This method using the area of regular polygons inscribed in circles to approximate a value for pi is similar to the method used by Archimedes using circumferences.
Sam Rhodes, Alesia Mickle Moldavan, Montana Smithey, and Allison DePiro
Interrogate deficit-based thinking and suggest asset-based language to develop mathematical identities, understandings, and consciousness.
Christian Rüede, Sog Yee Mok, and Fritz C. Staub
This article shows that enabling teachers to integrate comparing solution strategies into their teaching fosters student flexibility in algebra. We designed two professional development (PD) programs that either focused exclusively on comparing solution strategies, or additionally introduced the accountable talk approach to guiding productive classroom discussions. The effects of both PD programs were investigated in an experimental field study (N = 39 teachers, 739 students). In both experimental groups, student posttest gains in strategy flexibility and procedural knowledge were greater than in the control group. The accountable talk group also increased conceptual knowledge. Significant effects in strategy flexibility were still observed 2.5 months later. We discuss recommendations for PD programs to foster flexibility in algebra using comparing.
Nicole R. Rigelman and Introduction by: Sam Rhodes
From the Archives highlights articles from NCTM’s legacy journals, previously discussed by the MTLT Journal Club.
Daniel K. Siebert and Monica G. McCleod
Growing Problem Solvers provides four original, related, classroom-ready mathematical tasks, one for each grade band. Together, these tasks illustrate the trajectory of learners’ growth as problem solvers across their years of school mathematics.
Patricio Herbst, Daniel Chazan, Percival G. Matthews, Erin K. Lichtenstein, and Sandra Crespo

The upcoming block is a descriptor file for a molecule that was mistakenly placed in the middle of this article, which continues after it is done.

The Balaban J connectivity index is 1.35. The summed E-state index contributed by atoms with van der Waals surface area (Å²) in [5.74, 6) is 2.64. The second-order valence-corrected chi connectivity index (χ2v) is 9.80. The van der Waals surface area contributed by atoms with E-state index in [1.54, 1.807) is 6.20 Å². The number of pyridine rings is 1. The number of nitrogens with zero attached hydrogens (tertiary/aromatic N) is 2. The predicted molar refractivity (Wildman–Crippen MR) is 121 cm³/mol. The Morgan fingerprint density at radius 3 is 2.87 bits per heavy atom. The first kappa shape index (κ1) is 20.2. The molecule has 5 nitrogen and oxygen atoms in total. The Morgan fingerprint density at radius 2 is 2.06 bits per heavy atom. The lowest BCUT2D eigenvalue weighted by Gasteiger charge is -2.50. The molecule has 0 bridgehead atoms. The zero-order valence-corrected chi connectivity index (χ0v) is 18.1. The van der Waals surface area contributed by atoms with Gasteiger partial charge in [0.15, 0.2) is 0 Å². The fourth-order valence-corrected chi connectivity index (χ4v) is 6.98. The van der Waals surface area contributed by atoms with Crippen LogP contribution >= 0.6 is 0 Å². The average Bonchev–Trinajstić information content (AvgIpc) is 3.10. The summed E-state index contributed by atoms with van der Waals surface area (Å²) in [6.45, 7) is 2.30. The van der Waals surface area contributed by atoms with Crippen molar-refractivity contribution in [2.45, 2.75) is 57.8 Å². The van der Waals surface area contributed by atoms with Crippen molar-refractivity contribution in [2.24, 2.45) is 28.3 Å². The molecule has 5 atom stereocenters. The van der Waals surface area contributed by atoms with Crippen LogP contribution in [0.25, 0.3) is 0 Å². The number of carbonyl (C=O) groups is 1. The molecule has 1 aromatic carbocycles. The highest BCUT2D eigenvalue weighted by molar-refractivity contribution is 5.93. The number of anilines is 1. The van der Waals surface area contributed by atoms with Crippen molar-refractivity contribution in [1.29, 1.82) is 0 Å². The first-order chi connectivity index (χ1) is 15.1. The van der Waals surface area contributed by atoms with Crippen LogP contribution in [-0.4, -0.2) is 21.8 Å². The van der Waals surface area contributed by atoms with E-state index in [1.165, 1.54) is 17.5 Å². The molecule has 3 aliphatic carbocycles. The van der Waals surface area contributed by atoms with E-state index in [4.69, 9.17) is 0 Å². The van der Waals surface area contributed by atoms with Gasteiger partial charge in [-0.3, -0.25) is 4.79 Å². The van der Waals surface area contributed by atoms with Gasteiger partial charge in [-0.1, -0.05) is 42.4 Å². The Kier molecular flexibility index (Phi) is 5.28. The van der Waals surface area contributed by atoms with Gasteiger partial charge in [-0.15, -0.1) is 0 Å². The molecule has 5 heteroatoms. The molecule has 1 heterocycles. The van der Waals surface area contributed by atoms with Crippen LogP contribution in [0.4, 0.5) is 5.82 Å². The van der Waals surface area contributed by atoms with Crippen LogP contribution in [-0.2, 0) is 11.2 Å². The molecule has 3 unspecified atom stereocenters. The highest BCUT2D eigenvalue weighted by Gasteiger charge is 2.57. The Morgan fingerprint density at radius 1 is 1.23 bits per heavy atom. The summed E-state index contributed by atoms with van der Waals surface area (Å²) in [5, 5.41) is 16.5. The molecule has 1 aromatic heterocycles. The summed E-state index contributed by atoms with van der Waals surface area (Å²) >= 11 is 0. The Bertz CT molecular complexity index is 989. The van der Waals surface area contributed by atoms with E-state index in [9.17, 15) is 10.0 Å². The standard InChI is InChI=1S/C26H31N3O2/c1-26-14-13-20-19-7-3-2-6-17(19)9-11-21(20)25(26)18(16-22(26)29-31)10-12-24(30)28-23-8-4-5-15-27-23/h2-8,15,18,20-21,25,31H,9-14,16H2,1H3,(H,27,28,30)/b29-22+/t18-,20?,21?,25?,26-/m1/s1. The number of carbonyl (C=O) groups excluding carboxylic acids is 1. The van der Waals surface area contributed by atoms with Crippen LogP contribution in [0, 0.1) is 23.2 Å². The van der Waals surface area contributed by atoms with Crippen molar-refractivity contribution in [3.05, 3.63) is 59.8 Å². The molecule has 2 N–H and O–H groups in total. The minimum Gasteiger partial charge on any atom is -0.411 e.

In our editorial last January, echoed a question often raised by reviewers of manuscripts: What is this manuscript's contribution to our research field? In that first elaboration on how manuscripts may contribute to the field of research in mathematics education, we discussed the contributions of basic research. In this editorial, motivated by the illustrations provided by the articles included in this issue, we do a similar exercise with applied research.
Douglas H. Clements, Julie Sarama, Carolyn Layzer, and Fatih Unlu
A follow-up of a cluster-randomized trial evaluated the long-term impacts of a scale-up model composed of 10 research-based guidelines grounded in learning trajectories. Two treatment groups received the intervention during the prekindergarten year, and one of these groups received follow-through support in kindergarten and first grade. Business-as-usual curricula were used in all other cases, including all years for the control group. Early effects on mathematics achievement decreased through fourth grade but reemerged at fifth grade. These results support both a latent trait hypothesis, whereby stable characteristics of students explain differences in achievement, and a latent foundation hypothesis, whereby early mathematical knowledge and skills provide a foundation for competence in mathematics in later years, especially those that involve challenging mathematics.